“Despite contentious debate over the types and uses of lands slated for oil palm plantations, the sector has grown rapidly over the past 20 years,” said project leader Lisa Curran, a professor of ecological anthropology at Stanford and a senior fellow at the Stanford Woods Institute for the Environment. By combining field measurements with analyses of high-resolution satellite images, the study evaluated lands targeted for plantations and documented their carbon emissions when converted to oil palm.

The study’s researchers generated the first comprehensive maps of oil palm plantation expansion from 1990 to 2010. Using new classification technology developed by study co-author Gregory Asner of the Carnegie Institution’s Department of Global Ecology, the researchers quantified the types of land cleared for oil palm plantations, as well as carbon emissions and sequestration from oil palm agriculture.

“A major breakthrough occurred when we were able to discern not only forests and non-forested lands, but also logged forests, as well as mosaics of rice fields, rubber stands, fruit gardens and mature secondary forests used by smallholder farmers for their livelihoods,” said Kimberly Carlson, a Yale doctoral student and lead author of the study. “With this information, we were able to develop robust carbon bookkeeping accounts to quantify carbon emissions from oil palm development.”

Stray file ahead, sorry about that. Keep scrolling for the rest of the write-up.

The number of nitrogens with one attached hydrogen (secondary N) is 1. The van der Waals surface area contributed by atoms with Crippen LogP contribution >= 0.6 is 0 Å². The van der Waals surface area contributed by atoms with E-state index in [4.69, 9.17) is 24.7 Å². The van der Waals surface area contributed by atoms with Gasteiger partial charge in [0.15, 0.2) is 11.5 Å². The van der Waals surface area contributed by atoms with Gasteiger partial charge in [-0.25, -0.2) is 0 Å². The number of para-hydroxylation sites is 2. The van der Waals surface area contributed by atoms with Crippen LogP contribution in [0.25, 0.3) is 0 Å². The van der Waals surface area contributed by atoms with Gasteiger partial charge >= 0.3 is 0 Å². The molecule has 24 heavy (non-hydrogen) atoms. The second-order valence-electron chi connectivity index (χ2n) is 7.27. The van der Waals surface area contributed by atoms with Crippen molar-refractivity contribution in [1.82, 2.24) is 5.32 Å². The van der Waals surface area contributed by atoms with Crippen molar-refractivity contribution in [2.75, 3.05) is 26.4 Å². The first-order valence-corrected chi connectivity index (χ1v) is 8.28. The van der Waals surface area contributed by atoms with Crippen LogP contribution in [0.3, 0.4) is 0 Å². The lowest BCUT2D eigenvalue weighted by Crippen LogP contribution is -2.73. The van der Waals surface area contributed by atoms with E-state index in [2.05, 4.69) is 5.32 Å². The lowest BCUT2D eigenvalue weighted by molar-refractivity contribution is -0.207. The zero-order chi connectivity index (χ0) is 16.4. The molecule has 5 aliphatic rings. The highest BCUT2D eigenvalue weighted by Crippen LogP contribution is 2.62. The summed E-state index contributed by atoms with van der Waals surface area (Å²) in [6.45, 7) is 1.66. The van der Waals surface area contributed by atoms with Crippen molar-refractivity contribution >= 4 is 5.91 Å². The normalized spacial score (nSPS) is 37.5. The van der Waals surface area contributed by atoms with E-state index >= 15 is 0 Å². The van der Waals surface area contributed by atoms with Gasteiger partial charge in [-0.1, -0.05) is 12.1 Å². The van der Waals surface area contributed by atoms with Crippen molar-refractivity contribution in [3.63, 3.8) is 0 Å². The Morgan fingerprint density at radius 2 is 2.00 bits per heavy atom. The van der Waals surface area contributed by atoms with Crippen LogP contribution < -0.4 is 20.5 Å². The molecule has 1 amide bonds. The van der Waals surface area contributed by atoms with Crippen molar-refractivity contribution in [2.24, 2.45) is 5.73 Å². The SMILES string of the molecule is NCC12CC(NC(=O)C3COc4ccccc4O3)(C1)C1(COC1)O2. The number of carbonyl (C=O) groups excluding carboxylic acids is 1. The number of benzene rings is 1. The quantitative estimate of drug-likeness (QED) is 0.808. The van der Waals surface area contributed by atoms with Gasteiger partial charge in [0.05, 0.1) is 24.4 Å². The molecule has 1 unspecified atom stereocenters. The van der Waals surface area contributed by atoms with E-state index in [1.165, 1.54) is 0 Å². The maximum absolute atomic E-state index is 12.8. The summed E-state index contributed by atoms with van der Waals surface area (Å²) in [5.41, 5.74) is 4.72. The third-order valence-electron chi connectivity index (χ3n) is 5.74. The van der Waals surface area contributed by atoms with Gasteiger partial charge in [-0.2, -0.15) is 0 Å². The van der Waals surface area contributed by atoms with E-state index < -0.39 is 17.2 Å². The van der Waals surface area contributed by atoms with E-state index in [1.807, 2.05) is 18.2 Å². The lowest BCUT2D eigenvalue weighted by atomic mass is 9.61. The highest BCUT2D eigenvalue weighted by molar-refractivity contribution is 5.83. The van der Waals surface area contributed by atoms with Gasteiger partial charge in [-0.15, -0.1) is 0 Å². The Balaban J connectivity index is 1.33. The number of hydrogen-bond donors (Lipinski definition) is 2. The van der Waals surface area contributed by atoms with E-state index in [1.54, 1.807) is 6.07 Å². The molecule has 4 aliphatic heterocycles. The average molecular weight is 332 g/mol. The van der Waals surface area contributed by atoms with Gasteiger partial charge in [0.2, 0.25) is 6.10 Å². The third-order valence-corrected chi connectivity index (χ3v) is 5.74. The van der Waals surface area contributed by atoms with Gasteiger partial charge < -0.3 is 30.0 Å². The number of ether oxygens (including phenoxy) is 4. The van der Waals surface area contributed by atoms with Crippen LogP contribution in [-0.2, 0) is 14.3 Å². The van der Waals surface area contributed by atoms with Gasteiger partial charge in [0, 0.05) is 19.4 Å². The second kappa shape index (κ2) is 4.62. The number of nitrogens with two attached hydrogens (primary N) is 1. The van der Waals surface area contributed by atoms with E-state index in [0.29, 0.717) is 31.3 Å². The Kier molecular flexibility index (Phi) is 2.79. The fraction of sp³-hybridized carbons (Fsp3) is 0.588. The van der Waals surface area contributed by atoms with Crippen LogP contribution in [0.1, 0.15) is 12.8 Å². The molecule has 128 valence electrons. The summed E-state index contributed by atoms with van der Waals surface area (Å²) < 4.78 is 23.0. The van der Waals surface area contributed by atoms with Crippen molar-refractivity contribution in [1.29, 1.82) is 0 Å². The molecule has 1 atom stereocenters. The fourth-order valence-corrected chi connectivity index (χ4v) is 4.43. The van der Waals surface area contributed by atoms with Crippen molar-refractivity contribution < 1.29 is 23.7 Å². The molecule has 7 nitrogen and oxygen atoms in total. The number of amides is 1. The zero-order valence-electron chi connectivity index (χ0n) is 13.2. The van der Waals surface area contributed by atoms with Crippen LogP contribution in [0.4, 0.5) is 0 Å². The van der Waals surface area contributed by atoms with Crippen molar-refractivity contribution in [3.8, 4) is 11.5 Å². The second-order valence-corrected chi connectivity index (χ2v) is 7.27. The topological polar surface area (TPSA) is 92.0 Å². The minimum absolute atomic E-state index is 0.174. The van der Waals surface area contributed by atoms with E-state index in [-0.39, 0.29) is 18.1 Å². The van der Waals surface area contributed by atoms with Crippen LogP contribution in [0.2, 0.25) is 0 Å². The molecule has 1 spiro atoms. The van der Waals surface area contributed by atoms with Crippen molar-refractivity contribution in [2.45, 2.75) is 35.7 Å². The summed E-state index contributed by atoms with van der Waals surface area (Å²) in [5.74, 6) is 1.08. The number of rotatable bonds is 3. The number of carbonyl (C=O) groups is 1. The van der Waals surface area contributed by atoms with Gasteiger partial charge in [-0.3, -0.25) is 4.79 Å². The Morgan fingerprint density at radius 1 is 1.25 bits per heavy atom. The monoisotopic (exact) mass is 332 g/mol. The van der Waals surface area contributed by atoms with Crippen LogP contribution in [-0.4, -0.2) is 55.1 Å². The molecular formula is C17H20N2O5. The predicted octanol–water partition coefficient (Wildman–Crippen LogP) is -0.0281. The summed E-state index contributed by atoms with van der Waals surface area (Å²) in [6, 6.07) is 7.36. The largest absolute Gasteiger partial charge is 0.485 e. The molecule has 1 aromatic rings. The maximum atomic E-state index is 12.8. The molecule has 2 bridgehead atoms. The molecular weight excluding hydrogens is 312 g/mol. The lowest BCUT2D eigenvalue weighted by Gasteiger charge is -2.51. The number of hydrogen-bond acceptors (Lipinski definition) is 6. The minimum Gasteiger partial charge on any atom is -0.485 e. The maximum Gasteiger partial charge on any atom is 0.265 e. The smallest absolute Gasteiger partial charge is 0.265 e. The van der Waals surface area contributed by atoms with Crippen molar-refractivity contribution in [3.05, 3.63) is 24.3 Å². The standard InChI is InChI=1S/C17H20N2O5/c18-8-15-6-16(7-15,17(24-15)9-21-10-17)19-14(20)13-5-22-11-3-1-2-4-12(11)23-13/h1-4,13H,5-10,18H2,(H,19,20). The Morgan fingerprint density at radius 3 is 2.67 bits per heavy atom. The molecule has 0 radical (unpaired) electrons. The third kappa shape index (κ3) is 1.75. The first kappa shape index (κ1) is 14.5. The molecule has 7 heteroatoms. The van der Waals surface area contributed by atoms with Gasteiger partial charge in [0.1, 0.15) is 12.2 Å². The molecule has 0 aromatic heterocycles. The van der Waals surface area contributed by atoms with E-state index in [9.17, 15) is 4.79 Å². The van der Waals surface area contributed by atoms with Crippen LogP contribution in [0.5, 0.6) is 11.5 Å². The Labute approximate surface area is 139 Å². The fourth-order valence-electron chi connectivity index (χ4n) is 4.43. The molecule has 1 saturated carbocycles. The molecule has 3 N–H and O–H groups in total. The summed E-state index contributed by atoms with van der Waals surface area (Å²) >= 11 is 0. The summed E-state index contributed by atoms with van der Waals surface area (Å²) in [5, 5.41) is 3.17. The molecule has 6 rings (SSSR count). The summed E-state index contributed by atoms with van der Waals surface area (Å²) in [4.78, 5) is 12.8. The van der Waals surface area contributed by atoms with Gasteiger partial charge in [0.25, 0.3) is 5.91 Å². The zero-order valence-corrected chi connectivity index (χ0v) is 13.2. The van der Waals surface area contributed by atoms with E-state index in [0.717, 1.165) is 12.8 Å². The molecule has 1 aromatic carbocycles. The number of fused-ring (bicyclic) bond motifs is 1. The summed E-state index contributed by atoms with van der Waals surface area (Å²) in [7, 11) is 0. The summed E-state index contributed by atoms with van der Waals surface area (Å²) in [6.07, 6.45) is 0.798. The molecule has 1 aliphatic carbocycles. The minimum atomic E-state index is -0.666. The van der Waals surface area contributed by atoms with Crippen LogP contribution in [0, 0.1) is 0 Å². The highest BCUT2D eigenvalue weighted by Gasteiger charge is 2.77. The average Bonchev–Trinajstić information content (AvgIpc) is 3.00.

The research team gathered oil palm land lease records during interviews with local and regional governmental agencies. These records identify locations that have received approval and are allocated to oil palm companies. The total allocated leases spanned about 120,000 square kilometers, an area slightly smaller than Greece. Most leases in the study occupied more than 100 square kilometers, an area slightly larger than Manhattan.

Using these leases in combination with land cover maps, the team estimated future land-clearing and carbon emissions from plantations. Eighty percent of leases remained unplanted in 2010. If all of these leases were developed, more than a third of Kalimantan’s lowlands would be planted with oil palm by 2020.